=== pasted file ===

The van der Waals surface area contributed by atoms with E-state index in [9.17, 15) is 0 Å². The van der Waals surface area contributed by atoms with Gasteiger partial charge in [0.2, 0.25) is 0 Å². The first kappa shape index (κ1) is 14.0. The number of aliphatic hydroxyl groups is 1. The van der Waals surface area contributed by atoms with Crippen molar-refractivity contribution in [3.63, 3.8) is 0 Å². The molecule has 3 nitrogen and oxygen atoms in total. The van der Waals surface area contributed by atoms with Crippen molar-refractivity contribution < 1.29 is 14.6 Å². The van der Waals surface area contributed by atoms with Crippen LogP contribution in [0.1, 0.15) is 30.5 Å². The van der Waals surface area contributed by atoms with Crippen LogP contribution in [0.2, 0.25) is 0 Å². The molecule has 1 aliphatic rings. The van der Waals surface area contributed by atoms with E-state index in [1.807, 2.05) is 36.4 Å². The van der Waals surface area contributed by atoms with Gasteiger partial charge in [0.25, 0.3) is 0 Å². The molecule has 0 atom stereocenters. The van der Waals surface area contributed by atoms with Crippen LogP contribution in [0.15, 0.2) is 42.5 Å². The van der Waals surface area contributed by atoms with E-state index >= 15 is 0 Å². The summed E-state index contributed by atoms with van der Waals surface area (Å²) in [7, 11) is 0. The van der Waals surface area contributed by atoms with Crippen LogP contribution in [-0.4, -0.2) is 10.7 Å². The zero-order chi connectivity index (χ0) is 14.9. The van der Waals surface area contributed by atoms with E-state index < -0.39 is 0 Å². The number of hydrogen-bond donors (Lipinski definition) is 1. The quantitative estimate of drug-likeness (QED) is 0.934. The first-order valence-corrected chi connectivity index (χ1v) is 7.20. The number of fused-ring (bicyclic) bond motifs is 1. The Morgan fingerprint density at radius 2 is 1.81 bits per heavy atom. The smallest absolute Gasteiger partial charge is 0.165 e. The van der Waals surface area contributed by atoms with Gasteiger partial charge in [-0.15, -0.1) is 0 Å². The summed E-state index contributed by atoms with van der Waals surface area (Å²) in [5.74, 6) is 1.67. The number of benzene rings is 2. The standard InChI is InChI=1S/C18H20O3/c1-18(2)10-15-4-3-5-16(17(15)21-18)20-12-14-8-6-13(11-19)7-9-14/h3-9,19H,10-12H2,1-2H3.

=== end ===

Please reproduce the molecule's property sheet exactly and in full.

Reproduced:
The van der Waals surface area contributed by atoms with E-state index in [9.17, 15) is 0 Å². The van der Waals surface area contributed by atoms with Gasteiger partial charge in [0.2, 0.25) is 0 Å². The first kappa shape index (κ1) is 14.0. The number of aliphatic hydroxyl groups is 1. The van der Waals surface area contributed by atoms with Crippen molar-refractivity contribution in [3.63, 3.8) is 0 Å². The molecule has 3 nitrogen and oxygen atoms in total. The van der Waals surface area contributed by atoms with Crippen molar-refractivity contribution < 1.29 is 14.6 Å². The van der Waals surface area contributed by atoms with Crippen LogP contribution in [0.1, 0.15) is 30.5 Å². The van der Waals surface area contributed by atoms with Crippen LogP contribution in [0.2, 0.25) is 0 Å². The molecule has 1 aliphatic rings. The van der Waals surface area contributed by atoms with E-state index in [1.807, 2.05) is 36.4 Å². The van der Waals surface area contributed by atoms with Gasteiger partial charge in [0.25, 0.3) is 0 Å². The molecule has 0 atom stereocenters. The van der Waals surface area contributed by atoms with Crippen LogP contribution in [0.15, 0.2) is 42.5 Å². The van der Waals surface area contributed by atoms with E-state index >= 15 is 0 Å². The summed E-state index contributed by atoms with van der Waals surface area (Å²) in [7, 11) is 0. The van der Waals surface area contributed by atoms with Crippen LogP contribution in [-0.4, -0.2) is 10.7 Å². The zero-order chi connectivity index (χ0) is 14.9. The van der Waals surface area contributed by atoms with E-state index < -0.39 is 0 Å². The number of hydrogen-bond donors (Lipinski definition) is 1. The quantitative estimate of drug-likeness (QED) is 0.934. The first-order valence-corrected chi connectivity index (χ1v) is 7.20. The number of fused-ring (bicyclic) bond motifs is 1. The Morgan fingerprint density at radius 2 is 1.81 bits per heavy atom. The smallest absolute Gasteiger partial charge is 0.165 e. The van der Waals surface area contributed by atoms with Gasteiger partial charge in [-0.15, -0.1) is 0 Å². The summed E-state index contributed by atoms with van der Waals surface area (Å²) in [5.74, 6) is 1.67. The number of benzene rings is 2. The standard InChI is InChI=1S/C18H20O3/c1-18(2)10-15-4-3-5-16(17(15)21-18)20-12-14-8-6-13(11-19)7-9-14/h3-9,19H,10-12H2,1-2H3.